Whether your auto-CstmrDbsSearch feature is turned on or off, incidentally, you can still conduct the same searches, any time you want, and on the same fields. Simply press F1 while your cursor is located anywhere in such a field on a Callsheet. Indeed, within our office (even though we always have the autosearch feature on), we find this last trick eminently useful. The reason is because it may occur to you after the data has been typed in (and the then-displayed list is now gone) that you want to again conduct a search on one of the fields. You could at such point use the F12-based search feature (see following paragraph), but that would require re-typing some of the same target text that, in this instance, already exists in your Callsheet. Or you might backspace into some of that already-existing target on your Callsheet, and by such action reinvoke an auto-search (assuming such feature is turned on), but then you’d have to re-fix whatever editing you did. In fact, it’s far easier, whenever you already have suitable target text in any of a Callsheet’s search-able fields (and especially if your cursor is already in that same box), to just hit F1. That invokes the same search as though you were typing in the field, but without actually doing so.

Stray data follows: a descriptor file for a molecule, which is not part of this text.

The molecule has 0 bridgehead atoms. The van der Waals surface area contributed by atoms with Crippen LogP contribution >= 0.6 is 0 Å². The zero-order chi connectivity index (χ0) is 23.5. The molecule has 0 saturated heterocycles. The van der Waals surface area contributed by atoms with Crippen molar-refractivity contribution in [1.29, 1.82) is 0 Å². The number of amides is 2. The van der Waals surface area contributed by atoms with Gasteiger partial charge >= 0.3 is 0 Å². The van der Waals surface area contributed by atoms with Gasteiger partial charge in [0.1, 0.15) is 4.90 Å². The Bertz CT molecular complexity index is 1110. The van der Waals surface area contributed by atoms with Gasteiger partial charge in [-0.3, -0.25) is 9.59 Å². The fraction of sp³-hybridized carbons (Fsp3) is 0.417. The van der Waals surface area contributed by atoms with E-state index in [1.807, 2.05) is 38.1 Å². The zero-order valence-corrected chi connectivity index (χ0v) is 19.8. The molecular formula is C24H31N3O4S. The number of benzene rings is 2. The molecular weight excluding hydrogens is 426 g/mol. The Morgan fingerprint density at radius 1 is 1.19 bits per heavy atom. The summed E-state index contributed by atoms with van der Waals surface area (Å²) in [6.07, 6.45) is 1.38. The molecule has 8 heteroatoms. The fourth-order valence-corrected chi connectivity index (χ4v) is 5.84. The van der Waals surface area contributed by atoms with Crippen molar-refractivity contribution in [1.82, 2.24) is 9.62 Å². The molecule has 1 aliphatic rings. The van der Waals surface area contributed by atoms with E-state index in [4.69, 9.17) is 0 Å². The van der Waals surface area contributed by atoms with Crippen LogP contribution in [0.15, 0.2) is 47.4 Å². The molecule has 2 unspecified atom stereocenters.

All this discussion, incidentally, is directed toward using the CstmrDbase from within a Callsheet (since using Callsheets is the larger topic of this chapter). You should know, however, that if you are not otherwise typing a customer's info into a Callsheet (or don't already have it there), there's a much easier way to conduct a search than by this method. Simply press F12 to bring up the TechInterface form (as discussed more fully at page 209). From this context, it will automatically load itself in a format that's immediately ready to conduct a CstmrDbase search for you. Your task is simply to begin typing characters from the name, address or telephone number that would be found in the record you're looking for. Immediately, you'll see a list popping into view (similar to that which is produced from within a Callsheet) that shows all matches. When you see an entry you're interested in (again as if in a Callsheet), just click on it for full display (or again you may simply press F1 to move into the list, then use the cursor keys to move up and down within the records offered). Experienced users will typically find themselves using this feature many times each day.